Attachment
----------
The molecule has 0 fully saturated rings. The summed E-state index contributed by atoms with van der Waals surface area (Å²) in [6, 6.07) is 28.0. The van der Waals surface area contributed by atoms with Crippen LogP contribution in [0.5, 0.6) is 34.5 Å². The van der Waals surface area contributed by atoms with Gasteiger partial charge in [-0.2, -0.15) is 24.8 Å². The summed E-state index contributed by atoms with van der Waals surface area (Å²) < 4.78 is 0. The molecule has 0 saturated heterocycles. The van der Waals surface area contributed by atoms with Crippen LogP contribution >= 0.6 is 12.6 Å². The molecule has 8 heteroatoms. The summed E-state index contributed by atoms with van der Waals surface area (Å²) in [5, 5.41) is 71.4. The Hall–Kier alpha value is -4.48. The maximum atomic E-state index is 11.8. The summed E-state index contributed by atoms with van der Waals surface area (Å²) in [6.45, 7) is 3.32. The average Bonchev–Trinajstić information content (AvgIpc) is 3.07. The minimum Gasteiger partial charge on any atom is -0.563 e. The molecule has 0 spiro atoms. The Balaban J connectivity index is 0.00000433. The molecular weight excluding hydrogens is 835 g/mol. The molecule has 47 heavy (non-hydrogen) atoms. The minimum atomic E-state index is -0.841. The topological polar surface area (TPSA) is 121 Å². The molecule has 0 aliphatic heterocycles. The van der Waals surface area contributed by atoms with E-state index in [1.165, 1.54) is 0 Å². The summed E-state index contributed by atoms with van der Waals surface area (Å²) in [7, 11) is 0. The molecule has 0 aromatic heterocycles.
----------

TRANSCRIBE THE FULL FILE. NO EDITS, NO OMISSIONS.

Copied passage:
The molecule has 0 fully saturated rings. The summed E-state index contributed by atoms with van der Waals surface area (Å²) in [6, 6.07) is 28.0. The van der Waals surface area contributed by atoms with Crippen LogP contribution in [0.5, 0.6) is 34.5 Å². The van der Waals surface area contributed by atoms with Gasteiger partial charge in [-0.2, -0.15) is 24.8 Å². The summed E-state index contributed by atoms with van der Waals surface area (Å²) < 4.78 is 0. The molecule has 0 saturated heterocycles. The van der Waals surface area contributed by atoms with Crippen LogP contribution >= 0.6 is 12.6 Å². The molecule has 8 heteroatoms. The summed E-state index contributed by atoms with van der Waals surface area (Å²) in [5, 5.41) is 71.4. The Hall–Kier alpha value is -4.48. The maximum atomic E-state index is 11.8. The summed E-state index contributed by atoms with van der Waals surface area (Å²) in [6.45, 7) is 3.32. The average Bonchev–Trinajstić information content (AvgIpc) is 3.07. The minimum Gasteiger partial charge on any atom is -0.563 e. The molecule has 0 spiro atoms. The Balaban J connectivity index is 0.00000433. The molecular weight excluding hydrogens is 835 g/mol. The molecule has 47 heavy (non-hydrogen) atoms. The minimum atomic E-state index is -0.841. The topological polar surface area (TPSA) is 121 Å². The molecule has 0 aliphatic heterocycles. The van der Waals surface area contributed by atoms with E-state index in [1.165, 1.54) is 0 Å². The summed E-state index contributed by atoms with van der Waals surface area (Å²) in [7, 11) is 0. The molecule has 0 aromatic heterocycles.